Arvid Friberg, IE Business School student, started his entrepreneurial journey at the age of 16. Founding and co-founding two different companies before coming to IE University, Arvid continues to seek ways to stand out from the rest.
We sat down with him to talk business and about his plans for the future. He told us how socks, bamboo and the meaning of a billion-dollar idea drive him to continue creating.
Tell us about yourself and why you chose to study at IE University.
I’m from Stockholm, Sweden. I’m a first-year Bachelor in Business Administration student at IE University. Ever since I was little, entrepreneurship was something I wanted to pursue. Obviously, I didn’t know the specifics behind entrepreneurship, but I knew the very basics of creating value in something and upcharging for it. When I was eight and living in Luxembourg, I sold Swedish candy to friends at school—a very simple operation. Soon after, I started importing American candy, which let me upcharge even more. I would say this was my first real attempt at entrepreneurship, and I remember loving it. I find always having some sort of side-hustle super beneficial—not only for the money, but also for the experience. Studying business was an obvious choice for me, and being the big Real Madrid fan that I am, I couldn’t resist moving to Spain. As of now, I have established two companies; I am the founder of BambooBear and the co-founder and CEO of Pambu AB.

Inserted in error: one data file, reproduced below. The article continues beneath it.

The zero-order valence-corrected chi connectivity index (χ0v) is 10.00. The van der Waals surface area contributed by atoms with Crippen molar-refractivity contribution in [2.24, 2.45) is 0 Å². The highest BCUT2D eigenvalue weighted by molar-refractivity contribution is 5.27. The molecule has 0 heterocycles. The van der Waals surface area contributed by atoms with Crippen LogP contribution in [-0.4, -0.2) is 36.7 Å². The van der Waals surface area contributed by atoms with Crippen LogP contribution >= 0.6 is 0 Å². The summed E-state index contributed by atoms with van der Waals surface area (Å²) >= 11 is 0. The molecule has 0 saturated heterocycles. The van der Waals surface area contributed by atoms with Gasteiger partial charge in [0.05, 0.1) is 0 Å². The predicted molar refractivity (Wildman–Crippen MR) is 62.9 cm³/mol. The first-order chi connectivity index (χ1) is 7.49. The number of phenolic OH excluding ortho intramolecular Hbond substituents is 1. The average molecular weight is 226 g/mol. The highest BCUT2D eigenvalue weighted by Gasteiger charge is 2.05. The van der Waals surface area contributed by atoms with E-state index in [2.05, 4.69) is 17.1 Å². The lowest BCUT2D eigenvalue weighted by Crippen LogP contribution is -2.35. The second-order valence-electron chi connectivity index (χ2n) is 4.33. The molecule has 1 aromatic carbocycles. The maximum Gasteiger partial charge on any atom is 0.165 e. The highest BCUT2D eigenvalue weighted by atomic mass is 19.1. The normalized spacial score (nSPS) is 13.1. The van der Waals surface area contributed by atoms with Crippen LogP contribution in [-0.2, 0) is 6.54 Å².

How and when did BambooBear begin?
BambooBear was my first company and I founded it in 2018 when I was 16 years old. BambooBear is the first brand in Sweden to market colorful and vibrant socks made from bamboo—yes, the plant. I had actually worked as a door-to-door salesman on commission for a company that sold solid-colored bamboo socks in 2018. It’s funny, while I was going door to door I always wore Happy Socks because of their vibrant and fun designs. One customer actually called me out and said, “Hey, if the socks you’re selling are so great, why don’t you wear them?” I simply answered, “Well the bamboo socks are more comfortable and eco-friendly, but Happy Socks’ designs are just too good not to wear.” His reply essentially established BambooBear: “So, why don’t you just sell bamboo socks with the Happy Socks style?” So, what did I do? Exactly that. I combined the value of bamboo and the successful marketing approach of Happy Socks, contacted suppliers in China, and a month later I had 1,000 pairs of socks to sell. I sold them all in one month. As of today, BambooBear has sold over 4,000 pairs of socks, only via door-to-door sales.